This book offers a variety of Scholarly studies in the idea, situation, and
definition-including the self-definition-of women in Indian society, from the earliest
historical period up to the present day. Both in its rage of topics and depth of
research, this volume creates a sustained focus that is not presently available in
the literature on women in India.
Faces of the Feminine in Ancient, Medieval, and Modern India comprises 25
essays contributed by a diverse mix of Indian, Canadian, American, and British
women scholars, most of whom have lives or for extended periods. Arranged
chronologically, these groundbreaking essays set aside the myths and prejudices
that often clutter discussions about women in India. Part I, which is dedicated to
the ancient period, defines women's positions as depicted in texts of sacred law,
considers subordinated women in major Hindu epics, describes women's role in
ritual and their understanding of religion, and examines the patriarchal
organization of women's lives in Buddhism. Part II begins with an essay on Tantra,
a major force in medieval India which influenced both Hinduism and Buddhism
and placed women at the centre of its sacred rites.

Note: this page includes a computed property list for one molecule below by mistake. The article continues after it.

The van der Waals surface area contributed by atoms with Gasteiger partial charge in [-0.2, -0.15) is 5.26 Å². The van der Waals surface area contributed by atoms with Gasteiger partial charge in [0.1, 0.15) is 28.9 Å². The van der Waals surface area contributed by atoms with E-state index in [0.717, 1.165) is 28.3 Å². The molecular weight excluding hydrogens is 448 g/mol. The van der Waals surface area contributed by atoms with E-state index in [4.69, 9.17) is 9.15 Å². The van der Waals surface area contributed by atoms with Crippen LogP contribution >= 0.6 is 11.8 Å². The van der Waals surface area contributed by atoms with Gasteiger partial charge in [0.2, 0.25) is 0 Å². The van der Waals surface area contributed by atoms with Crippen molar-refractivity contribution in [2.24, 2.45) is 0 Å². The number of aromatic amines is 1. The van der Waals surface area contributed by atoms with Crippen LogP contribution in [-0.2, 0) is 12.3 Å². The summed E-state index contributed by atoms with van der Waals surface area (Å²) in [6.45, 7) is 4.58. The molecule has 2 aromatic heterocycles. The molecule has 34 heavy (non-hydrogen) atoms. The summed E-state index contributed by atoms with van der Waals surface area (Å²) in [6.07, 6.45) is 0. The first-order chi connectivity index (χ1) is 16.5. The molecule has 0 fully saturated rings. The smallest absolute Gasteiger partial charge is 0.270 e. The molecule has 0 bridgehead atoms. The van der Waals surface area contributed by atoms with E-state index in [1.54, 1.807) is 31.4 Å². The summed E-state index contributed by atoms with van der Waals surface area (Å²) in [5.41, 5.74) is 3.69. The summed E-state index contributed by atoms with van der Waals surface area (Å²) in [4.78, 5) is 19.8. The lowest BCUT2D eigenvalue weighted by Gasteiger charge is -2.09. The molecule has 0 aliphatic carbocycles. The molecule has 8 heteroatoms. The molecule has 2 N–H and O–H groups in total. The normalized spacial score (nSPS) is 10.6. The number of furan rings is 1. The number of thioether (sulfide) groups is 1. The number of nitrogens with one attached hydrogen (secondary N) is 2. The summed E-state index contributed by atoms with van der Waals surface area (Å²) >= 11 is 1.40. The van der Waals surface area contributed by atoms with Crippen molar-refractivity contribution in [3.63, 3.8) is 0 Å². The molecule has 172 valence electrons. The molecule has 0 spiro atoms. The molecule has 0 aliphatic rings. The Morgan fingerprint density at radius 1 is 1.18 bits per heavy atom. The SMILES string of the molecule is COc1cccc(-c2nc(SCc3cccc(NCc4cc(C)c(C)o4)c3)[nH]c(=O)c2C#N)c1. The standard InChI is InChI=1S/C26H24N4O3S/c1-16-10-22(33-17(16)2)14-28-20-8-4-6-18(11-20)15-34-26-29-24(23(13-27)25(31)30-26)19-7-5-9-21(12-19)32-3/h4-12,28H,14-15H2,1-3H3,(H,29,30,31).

Other essays in Part II look at the life and legends of a medieval woman saint
poet, the portrayal of a Hindu goddess in medieval Bengal, and the role of women
from Mughal harems in decision making. Part III describes the colonial perception
of Indian women in the late nineteenth century and shows how women's
perceptions of themselves have been expressed through their art and writing as
well as through their political action in the twentieth century.
Providing informed and balanced analysis of extensive primary source material,
this book will be an essential resource for students of women's lives in India.
About the Author:
Mandakranta Bose is Director of the Centre for Indian and South Asia
Research, and Lecturer in Classical, Near Eastern, and Religious Studies at the
University of British Columbia.
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